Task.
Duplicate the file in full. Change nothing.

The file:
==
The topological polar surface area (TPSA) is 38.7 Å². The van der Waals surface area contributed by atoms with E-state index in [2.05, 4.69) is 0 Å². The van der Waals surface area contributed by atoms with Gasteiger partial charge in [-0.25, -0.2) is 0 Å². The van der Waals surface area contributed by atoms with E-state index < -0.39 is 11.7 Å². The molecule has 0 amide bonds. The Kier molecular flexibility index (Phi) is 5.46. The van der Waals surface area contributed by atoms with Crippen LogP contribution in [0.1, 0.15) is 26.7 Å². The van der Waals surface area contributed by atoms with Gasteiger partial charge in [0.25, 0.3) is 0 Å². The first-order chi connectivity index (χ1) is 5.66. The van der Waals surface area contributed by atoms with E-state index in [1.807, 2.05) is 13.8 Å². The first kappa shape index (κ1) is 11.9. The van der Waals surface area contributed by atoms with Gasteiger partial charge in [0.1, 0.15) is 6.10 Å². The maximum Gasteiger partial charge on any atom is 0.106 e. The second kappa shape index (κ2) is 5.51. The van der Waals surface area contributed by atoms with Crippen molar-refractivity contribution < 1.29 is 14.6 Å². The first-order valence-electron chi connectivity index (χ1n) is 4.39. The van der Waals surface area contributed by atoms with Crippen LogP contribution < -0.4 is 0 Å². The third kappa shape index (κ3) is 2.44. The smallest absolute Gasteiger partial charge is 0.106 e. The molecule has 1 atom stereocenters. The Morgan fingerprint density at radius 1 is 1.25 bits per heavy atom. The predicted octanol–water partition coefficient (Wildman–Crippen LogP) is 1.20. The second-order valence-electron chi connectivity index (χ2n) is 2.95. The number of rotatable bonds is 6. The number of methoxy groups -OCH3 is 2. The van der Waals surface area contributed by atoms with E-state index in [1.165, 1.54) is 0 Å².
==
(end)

The topological polar surface area (TPSA) is 38.7 Å². The van der Waals surface area contributed by atoms with E-state index in [2.05, 4.69) is 0 Å². The van der Waals surface area contributed by atoms with Gasteiger partial charge in [-0.25, -0.2) is 0 Å². The van der Waals surface area contributed by atoms with E-state index < -0.39 is 11.7 Å². The molecule has 0 amide bonds. The Kier molecular flexibility index (Phi) is 5.46. The van der Waals surface area contributed by atoms with Crippen LogP contribution in [0.1, 0.15) is 26.7 Å². The van der Waals surface area contributed by atoms with Gasteiger partial charge in [0.25, 0.3) is 0 Å². The first-order chi connectivity index (χ1) is 5.66. The van der Waals surface area contributed by atoms with E-state index in [1.807, 2.05) is 13.8 Å². The first kappa shape index (κ1) is 11.9. The van der Waals surface area contributed by atoms with Gasteiger partial charge in [0.1, 0.15) is 6.10 Å². The maximum Gasteiger partial charge on any atom is 0.106 e. The second kappa shape index (κ2) is 5.51. The van der Waals surface area contributed by atoms with Crippen molar-refractivity contribution < 1.29 is 14.6 Å². The first-order valence-electron chi connectivity index (χ1n) is 4.39. The van der Waals surface area contributed by atoms with Crippen LogP contribution < -0.4 is 0 Å². The third kappa shape index (κ3) is 2.44. The smallest absolute Gasteiger partial charge is 0.106 e. The molecule has 1 atom stereocenters. The Morgan fingerprint density at radius 1 is 1.25 bits per heavy atom. The predicted octanol–water partition coefficient (Wildman–Crippen LogP) is 1.20. The second-order valence-electron chi connectivity index (χ2n) is 2.95. The number of rotatable bonds is 6. The number of methoxy groups -OCH3 is 2. The van der Waals surface area contributed by atoms with E-state index in [1.165, 1.54) is 0 Å².